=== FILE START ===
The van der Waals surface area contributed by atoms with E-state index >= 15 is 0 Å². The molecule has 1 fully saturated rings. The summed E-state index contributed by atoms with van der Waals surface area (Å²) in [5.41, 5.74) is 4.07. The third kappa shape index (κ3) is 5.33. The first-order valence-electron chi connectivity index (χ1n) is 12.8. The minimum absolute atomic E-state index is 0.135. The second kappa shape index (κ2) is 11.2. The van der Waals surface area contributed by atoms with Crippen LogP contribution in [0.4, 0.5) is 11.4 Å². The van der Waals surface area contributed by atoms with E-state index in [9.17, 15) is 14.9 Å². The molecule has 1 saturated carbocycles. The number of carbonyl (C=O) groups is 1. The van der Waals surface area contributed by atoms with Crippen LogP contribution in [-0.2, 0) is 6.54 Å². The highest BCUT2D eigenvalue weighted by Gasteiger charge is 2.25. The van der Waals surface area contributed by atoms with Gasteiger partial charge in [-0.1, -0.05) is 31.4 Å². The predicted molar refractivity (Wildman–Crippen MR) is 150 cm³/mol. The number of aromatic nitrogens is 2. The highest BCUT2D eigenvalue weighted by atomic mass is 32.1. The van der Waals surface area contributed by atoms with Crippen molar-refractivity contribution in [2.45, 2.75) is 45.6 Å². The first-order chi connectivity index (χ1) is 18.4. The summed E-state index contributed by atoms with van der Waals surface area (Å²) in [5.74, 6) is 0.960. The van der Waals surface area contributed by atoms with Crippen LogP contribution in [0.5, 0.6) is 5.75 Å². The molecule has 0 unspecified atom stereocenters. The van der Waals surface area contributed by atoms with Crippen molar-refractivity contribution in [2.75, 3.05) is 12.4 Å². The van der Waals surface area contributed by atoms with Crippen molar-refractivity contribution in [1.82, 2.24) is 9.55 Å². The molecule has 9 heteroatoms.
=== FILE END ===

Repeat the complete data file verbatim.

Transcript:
The van der Waals surface area contributed by atoms with E-state index >= 15 is 0 Å². The molecule has 1 fully saturated rings. The summed E-state index contributed by atoms with van der Waals surface area (Å²) in [5.41, 5.74) is 4.07. The third kappa shape index (κ3) is 5.33. The first-order valence-electron chi connectivity index (χ1n) is 12.8. The minimum absolute atomic E-state index is 0.135. The second kappa shape index (κ2) is 11.2. The van der Waals surface area contributed by atoms with Crippen LogP contribution in [0.4, 0.5) is 11.4 Å². The van der Waals surface area contributed by atoms with E-state index in [9.17, 15) is 14.9 Å². The molecule has 1 saturated carbocycles. The number of carbonyl (C=O) groups is 1. The van der Waals surface area contributed by atoms with Crippen LogP contribution in [-0.2, 0) is 6.54 Å². The highest BCUT2D eigenvalue weighted by Gasteiger charge is 2.25. The van der Waals surface area contributed by atoms with Gasteiger partial charge in [-0.1, -0.05) is 31.4 Å². The predicted molar refractivity (Wildman–Crippen MR) is 150 cm³/mol. The number of aromatic nitrogens is 2. The highest BCUT2D eigenvalue weighted by atomic mass is 32.1. The van der Waals surface area contributed by atoms with Crippen molar-refractivity contribution in [2.45, 2.75) is 45.6 Å². The first-order chi connectivity index (χ1) is 18.4. The summed E-state index contributed by atoms with van der Waals surface area (Å²) in [5.74, 6) is 0.960. The van der Waals surface area contributed by atoms with Crippen LogP contribution in [0.5, 0.6) is 5.75 Å². The molecule has 0 unspecified atom stereocenters. The van der Waals surface area contributed by atoms with Crippen molar-refractivity contribution in [2.75, 3.05) is 12.4 Å². The van der Waals surface area contributed by atoms with Crippen molar-refractivity contribution in [1.82, 2.24) is 9.55 Å². The molecule has 9 heteroatoms.